Burned is a deeply resilient response by the victim of an acid attack, addressed to her attacker, in which she finds the courage to live to the fullest the life he has attempted to rob her of. Starring Yeshaswini Channaiah from Bangalore. 

Oasis is an epistolary piece that traces the thoughts and memories of a child abandoned by an abusive father as she navigates through childhood and adolescence and reaches precarious adulthood.

The narrative that weaves through all of Kapoor’s work is that of urgency. “My character is a woman of Indian origin who finds herself in a situation that was visited upon her and in which she suffers. But she doesn’t succumb to a narrative of victimhood and instead reclaims her voice and life. Her savior is not out there but within. She suffers — and yet SHE rises!”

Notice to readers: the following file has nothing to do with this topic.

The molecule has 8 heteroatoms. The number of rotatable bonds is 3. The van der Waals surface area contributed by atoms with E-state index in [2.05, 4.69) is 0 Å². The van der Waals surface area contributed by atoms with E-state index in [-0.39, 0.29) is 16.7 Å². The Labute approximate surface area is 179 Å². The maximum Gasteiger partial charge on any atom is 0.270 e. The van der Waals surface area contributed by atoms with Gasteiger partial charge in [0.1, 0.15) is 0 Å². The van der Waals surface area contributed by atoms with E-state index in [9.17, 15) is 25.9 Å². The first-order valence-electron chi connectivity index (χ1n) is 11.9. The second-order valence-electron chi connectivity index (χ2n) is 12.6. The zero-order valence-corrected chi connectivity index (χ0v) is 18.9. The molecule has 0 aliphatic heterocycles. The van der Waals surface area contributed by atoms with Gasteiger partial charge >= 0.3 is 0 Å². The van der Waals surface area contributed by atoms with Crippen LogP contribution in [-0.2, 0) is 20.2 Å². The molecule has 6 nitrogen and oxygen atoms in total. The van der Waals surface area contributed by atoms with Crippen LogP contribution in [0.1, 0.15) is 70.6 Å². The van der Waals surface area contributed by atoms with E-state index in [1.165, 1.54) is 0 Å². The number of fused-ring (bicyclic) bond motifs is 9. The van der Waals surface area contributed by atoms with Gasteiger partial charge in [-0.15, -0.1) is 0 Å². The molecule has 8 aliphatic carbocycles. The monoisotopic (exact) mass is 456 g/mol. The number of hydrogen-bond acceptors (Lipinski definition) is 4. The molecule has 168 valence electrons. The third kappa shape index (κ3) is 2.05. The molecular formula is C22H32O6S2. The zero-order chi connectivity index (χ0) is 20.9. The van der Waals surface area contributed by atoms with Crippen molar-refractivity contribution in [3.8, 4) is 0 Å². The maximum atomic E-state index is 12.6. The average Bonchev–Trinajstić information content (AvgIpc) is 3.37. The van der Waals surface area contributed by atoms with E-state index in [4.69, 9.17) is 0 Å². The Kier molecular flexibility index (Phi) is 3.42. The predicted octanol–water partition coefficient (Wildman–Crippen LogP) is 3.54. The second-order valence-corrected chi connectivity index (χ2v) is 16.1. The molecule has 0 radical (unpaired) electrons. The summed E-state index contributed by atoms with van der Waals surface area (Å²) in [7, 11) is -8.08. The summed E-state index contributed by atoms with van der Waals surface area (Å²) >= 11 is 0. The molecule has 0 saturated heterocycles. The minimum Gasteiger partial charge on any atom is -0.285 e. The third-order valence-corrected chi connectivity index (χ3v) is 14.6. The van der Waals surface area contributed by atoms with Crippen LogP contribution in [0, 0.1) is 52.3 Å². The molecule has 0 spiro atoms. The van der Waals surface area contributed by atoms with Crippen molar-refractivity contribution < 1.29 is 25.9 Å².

While WEFT is a dedicated space for the feminine lens, other EnActe initiatives explore female relationships too. As physical interaction shuts down in the new reality of the pandemic, the world has moved to virtual communication, opening up avenues of global collaboration amongst artists not possible before. In a bid to capture this COVID-dictated reality, and to provide a platform for artists to stay engaged and collaborate internationally, EnActe Arts, USA and Rage Productions, India launched a Festival of New Plays by accomplished and aspiring playwrights on the subject of love, life, and family in the pandemic-altered reality of today.

The second play in this series How It Happens, opening April 30th, explores the shifts in the relationship between two former high school friends connected by a dark past. Set against lockdown despair of the raging pandemic, a positivity influencer accuses an essayist of adolescent bullying, a story that burns through social media, destroying the fragile trust between COVID infected friends. Written by the Bangalore-based playwright Deepika Arwind and played by Bay Area’s Roshni Dutt and Sonia Balsara.